Why does hair go grey? Study links ‘stuck’ stem cells to lack of pigment in hair

By Julia Wray | Published: 20-Apr-2023

Following news of a breakthrough in the mechanisms behind hair greying, Cosmetics Business rounds up its edit of anti-greying active ingredients

Grey hair is a hallmark of ageing, but one that is increasingly being embraced.

Recent years have witnessed stars like Andie MacDowell and Sarah Jessica Parker celebrating the changing colour of their hair.

Meanwhile, brands developed specifically for the needs of silver strands, like White Hot Hair, Arey and Silvina London are attracting attention.

In November, for example, Arey closed a funding round of US$4.15m – more than double that of its original $2m target.

But what causes hair to go grey?

New research from NYU Grossman School of Medicine, published in the journal Nature on 19 April, suggests the process is linked to ‘stuck’ stem cells.

The study looked at melanocyte stem cells, found in the skin of mice but also humans.

Hair colour, the scientists said, is controlled by whether non-functional but continually multiplying pools of these stem cells within hair follicles get the signal to become mature cells which make the protein pigments responsible for colour.

The study showed that melanocyte stem cells are remarkably plastic; this means that during normal hair growth, such cells continually move back and forth on the maturity axis as they transit between compartments of the developing hair follicle.

It is inside these compartments where the cells are exposed to different levels of maturity-influencing protein signals.

The research team found that the cells transform between their most primitive stem state and the next stage of their maturation (the transit-amplifying state) depending on their location.

As hair ages, sheds and repeatedly grows back, increasing numbers of melanocyte stem cells get stuck in the stem cell compartment called the hair follicle bulge.

They remain in the hair follicle bulge, do not mature into the transit-amplifying state and do not travel back to their original location in the germ compartment, where Wnt proteins (signalling molecules) would have encouraged them to regenerate into pigment cells.

“Our study adds to our basic understanding of how melanocyte stem cells work to colour hair,” said the study’s lead investigator, Qi Sun, a postdoctoral fellow at NYU Langone Health.

“The newfound mechanisms raise the possibility that the same fixed positioning of melanocyte stem cells may exist in humans.

“If so, it presents a potential pathway for reversing or preventing the greying of human hair by helping jammed cells to move again between developing hair follicle compartments.”

Such plasticity is not present in other self-regenerating stem cells, such as those making up the hair follicle itself.

This, said the researchers, helps explain, in part, why hair can keep growing even while its pigmentation fails.

The study also found that stuck melanocyte stem cells ceased their regenerative behaviour as they were no longer exposed to much Wnt signalling.

In contrast, melanocyte stem cells that continued to move back and forth between the follicle bulge and hair germ retained their ability to regenerate as melanocyte stem cells, mature into melanocytes and produce pigment over the entire study period of two years.

“It is the loss of chameleon-like function in melanocyte stem cells that may be responsible for greying and loss of hair colour,” said study senior investigator Mayumi Ito, a professor in the Ronald O. Perelman Department of Dermatology and Department of Cell Biology at NYU Langone Health.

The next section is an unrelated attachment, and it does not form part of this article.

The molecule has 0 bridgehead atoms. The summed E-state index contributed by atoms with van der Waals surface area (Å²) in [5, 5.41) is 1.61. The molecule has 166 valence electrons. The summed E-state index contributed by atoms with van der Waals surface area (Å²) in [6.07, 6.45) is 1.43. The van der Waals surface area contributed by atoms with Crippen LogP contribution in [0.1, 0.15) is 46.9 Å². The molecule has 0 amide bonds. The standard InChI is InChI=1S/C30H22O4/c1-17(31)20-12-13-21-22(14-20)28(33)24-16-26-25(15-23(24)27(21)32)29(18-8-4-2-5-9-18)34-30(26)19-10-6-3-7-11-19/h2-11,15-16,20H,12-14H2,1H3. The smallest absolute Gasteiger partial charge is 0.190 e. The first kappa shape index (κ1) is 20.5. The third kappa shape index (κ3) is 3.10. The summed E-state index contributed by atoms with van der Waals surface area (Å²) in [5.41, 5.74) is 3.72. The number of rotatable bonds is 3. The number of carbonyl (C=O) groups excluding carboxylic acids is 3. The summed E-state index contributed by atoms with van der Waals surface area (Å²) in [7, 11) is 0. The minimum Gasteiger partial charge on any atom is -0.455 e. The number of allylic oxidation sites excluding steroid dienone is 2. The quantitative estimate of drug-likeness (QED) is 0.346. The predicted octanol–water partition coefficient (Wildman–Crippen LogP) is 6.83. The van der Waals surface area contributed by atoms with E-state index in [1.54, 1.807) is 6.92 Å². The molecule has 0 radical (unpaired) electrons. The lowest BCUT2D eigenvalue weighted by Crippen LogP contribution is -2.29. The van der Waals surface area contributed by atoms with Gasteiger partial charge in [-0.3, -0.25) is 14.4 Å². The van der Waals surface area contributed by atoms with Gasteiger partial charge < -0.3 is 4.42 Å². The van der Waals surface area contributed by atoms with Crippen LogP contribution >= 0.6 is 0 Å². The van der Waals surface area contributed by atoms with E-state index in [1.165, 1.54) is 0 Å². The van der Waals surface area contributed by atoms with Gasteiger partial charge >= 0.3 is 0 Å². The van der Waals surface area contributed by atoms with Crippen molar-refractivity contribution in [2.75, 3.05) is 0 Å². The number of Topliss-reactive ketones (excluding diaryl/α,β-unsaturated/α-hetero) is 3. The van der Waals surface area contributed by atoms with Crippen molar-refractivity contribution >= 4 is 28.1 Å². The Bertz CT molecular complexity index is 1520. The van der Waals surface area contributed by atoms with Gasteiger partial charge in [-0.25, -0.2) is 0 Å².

“These findings suggest that melanocyte stem cell motility and reversible differentiation are key to keeping hair healthy and coloured,” said Ito.

In good news for those consumers not ready to embrace their greys, the team plans to investigate means of restoring the motility of melanocyte stem cells, or of physically moving them back to their germ compartment, where they can produce pigment.

Looking for an anti-greying ingredient?

In the meantime, several suppliers offer ingredients to turn back the clock on greying hair:

  1. Kerascalp by Provital: This amla-derived ingredient acts on hair follicle strengthening and pigmentation. It strengthens hair, reduces hair-loss, increases hair shine and reduces hair-greying.
  2. MelanoGray by Mibelle Biochemisty: Upcycled from Chios mandarins, MelanoGray stimulates melanin production by inducing the increased production of eumelanin, enhancing melanocyte proliferation and protecting melanocytes due to its antioxidant properties.
  3. Agreynist by Silab: Made from antioxidant black oat seeds and spiny restharrow roots, which are pro-pigmenting, Agreynist reduces hair greying by restoring the oxidative balance of the hair. It reduces the formation of free radicals, activates cell detoxification induced by autophagy and favours the repigmentation of the hair fibre by stimulating the synthesis of melanin.
  4. Chromafend biofunctional by Ashland: A golden flaxseed extract, this is designed to preserve hair’s natural colour and promote hair darkening. Flaxseed is known to reduce inflammation and speed up the healing process and was selected for its key pigmentation-boosting properties in the hair follicle.
  5. Darkenyl by Givaudan: Darkenyl combines two synergistic molecules, taxifolin glucoside, a stabilised plant polyphenol, and N-acetyl-tyrosine, a soluble precursor of melanin synthesis. lt boosts hair stem cells proliferation and migration to help the hair matrix with new melanocytes, while providing antioxidant properties to reduce free radical damage in hair follicles. 

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